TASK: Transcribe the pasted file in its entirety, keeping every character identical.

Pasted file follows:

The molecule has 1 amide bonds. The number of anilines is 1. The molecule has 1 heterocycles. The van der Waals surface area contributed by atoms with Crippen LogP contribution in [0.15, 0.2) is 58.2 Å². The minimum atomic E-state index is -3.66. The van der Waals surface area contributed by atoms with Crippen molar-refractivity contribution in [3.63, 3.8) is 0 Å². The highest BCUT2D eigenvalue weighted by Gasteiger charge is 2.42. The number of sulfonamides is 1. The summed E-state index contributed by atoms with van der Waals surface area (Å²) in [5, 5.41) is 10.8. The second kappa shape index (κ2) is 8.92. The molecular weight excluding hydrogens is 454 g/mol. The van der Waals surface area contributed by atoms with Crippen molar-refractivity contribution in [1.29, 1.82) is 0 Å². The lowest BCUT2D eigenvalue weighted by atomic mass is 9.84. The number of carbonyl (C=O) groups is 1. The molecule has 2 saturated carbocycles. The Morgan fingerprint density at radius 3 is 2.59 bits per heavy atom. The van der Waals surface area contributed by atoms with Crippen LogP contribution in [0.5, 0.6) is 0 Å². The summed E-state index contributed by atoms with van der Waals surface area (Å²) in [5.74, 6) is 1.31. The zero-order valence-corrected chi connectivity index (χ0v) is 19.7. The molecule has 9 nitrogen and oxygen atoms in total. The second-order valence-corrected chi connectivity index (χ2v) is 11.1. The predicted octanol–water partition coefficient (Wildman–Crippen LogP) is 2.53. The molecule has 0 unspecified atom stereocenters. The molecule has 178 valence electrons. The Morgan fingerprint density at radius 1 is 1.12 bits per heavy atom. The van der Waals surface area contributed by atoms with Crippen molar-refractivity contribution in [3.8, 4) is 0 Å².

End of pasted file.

The molecule has 1 amide bonds. The number of anilines is 1. The molecule has 1 heterocycles. The van der Waals surface area contributed by atoms with Crippen LogP contribution in [0.15, 0.2) is 58.2 Å². The minimum atomic E-state index is -3.66. The van der Waals surface area contributed by atoms with Crippen molar-refractivity contribution in [3.63, 3.8) is 0 Å². The highest BCUT2D eigenvalue weighted by Gasteiger charge is 2.42. The number of sulfonamides is 1. The summed E-state index contributed by atoms with van der Waals surface area (Å²) in [5, 5.41) is 10.8. The second kappa shape index (κ2) is 8.92. The molecular weight excluding hydrogens is 454 g/mol. The van der Waals surface area contributed by atoms with Crippen molar-refractivity contribution in [1.29, 1.82) is 0 Å². The lowest BCUT2D eigenvalue weighted by atomic mass is 9.84. The number of carbonyl (C=O) groups is 1. The molecule has 2 saturated carbocycles. The Morgan fingerprint density at radius 3 is 2.59 bits per heavy atom. The van der Waals surface area contributed by atoms with Crippen LogP contribution in [0.5, 0.6) is 0 Å². The summed E-state index contributed by atoms with van der Waals surface area (Å²) in [5.74, 6) is 1.31. The zero-order valence-corrected chi connectivity index (χ0v) is 19.7. The molecule has 9 nitrogen and oxygen atoms in total. The second-order valence-corrected chi connectivity index (χ2v) is 11.1. The predicted octanol–water partition coefficient (Wildman–Crippen LogP) is 2.53. The molecule has 0 unspecified atom stereocenters. The molecule has 178 valence electrons. The Morgan fingerprint density at radius 1 is 1.12 bits per heavy atom. The van der Waals surface area contributed by atoms with Crippen molar-refractivity contribution in [3.8, 4) is 0 Å².